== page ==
You’re a Criminal

Christopher Findley, Opinions Editor

Upon looking at people’s phones or laptops around school, there’s something there that often disturbs me. At times, I’ve tried to convince myself that this isn’t that big of a problem, and that I’ve simply been over exaggerating the harm of this, but the fact that I cringe whenever this happens has told me that this is in fact a problem. Illegally downloading music or media is wrong – no matter how you look at it.

People like to download music specifically online because it’s easy and cheap. Why pay for things when you can have them in a couple minutes at no cost? Well, my go to argument against this has always been that you should support something that you enjoy. People create professional music in order to make a profit, and if they aren’t making money they won’t continue to release any, which will result in the end of the thing that you like. Some say that for major artists, some people illegally downloading items won’t harm them, for they have too much money anyway. In my belief, this shouldn’t and doesn’t matter. When someone releases a product intended for commercial release, you should buy it if you want to partake. You wouldn’t walk into a dealership and steal a car, or claim to be a fan of a television show and never watch it would you?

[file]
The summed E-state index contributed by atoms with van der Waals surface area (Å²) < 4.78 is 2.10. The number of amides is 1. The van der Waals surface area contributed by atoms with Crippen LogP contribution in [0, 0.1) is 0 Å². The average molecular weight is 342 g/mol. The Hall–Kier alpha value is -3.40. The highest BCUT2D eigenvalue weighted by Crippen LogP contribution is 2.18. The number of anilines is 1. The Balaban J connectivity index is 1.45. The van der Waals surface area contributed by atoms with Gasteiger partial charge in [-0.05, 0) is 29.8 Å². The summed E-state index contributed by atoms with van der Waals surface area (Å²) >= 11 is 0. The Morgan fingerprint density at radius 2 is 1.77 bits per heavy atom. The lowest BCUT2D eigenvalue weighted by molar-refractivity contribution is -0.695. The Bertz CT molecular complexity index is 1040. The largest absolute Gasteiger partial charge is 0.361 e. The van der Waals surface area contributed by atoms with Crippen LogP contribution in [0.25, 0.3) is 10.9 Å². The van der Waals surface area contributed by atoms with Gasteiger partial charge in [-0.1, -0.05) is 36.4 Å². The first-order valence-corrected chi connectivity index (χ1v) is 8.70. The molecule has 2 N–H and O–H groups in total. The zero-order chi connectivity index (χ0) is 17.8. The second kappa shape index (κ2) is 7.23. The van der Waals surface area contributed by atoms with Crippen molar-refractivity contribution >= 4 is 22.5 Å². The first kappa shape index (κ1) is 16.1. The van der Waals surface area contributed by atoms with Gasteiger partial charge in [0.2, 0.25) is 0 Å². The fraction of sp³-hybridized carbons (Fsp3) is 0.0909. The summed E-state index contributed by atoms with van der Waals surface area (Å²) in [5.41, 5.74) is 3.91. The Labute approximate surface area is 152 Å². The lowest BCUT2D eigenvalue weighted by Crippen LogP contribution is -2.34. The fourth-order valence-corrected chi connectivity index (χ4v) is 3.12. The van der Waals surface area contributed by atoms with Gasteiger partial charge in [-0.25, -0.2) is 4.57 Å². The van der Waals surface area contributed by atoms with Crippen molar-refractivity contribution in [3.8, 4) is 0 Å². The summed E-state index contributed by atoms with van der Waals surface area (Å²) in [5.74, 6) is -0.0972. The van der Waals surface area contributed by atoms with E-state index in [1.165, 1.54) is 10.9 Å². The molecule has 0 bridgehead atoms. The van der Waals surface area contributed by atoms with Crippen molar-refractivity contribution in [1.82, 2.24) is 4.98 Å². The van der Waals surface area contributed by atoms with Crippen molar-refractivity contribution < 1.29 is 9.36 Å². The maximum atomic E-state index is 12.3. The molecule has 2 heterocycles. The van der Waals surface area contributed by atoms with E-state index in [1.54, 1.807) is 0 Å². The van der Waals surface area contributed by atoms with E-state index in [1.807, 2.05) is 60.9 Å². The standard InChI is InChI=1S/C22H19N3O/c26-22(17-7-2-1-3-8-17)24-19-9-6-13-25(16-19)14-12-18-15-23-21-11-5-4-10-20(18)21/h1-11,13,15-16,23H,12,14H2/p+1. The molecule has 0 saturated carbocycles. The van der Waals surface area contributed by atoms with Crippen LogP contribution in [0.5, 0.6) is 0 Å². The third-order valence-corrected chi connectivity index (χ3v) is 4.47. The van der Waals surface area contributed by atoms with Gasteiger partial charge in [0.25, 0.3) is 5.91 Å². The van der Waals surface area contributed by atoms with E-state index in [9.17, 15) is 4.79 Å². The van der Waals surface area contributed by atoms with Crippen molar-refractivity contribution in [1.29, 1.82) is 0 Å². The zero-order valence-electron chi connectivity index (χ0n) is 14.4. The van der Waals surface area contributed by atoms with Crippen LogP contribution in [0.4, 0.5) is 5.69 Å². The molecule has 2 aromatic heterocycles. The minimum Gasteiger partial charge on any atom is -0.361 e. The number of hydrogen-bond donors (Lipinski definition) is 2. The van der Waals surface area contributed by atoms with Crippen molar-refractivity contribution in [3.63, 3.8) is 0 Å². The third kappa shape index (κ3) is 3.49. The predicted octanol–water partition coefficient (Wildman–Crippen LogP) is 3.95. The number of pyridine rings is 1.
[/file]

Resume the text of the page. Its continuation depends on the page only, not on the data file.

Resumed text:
But if the moral grounds against taking people’s property doesn’t concern you, then maybe the possible consequences will. Contrary to popular belief, you can, in fact, go to jail for illegally downloading music. You know that copyright infringement warning at the beginning of DVD’s? Five years of jail time and a fine of $250,000 are both possible punishments for offenders. Even if you aren’t criminalized, you can still be fined, with the minimum price being $750 per song.

All in all, stealing isn’t a great idea. It harms others, is morally wrong, against the law, and it isn’t something that you would want happening to you. Music isn’t that expensive, especially with services like Pandora or Spotify that allow you to stream music legally for a cheap, monthly charge. And if you argue that you don’t even have the money to acquire a membership, then tough. You aren’t entitled to listen to music consistently. That isn’t a fundamental right, but a right to property is.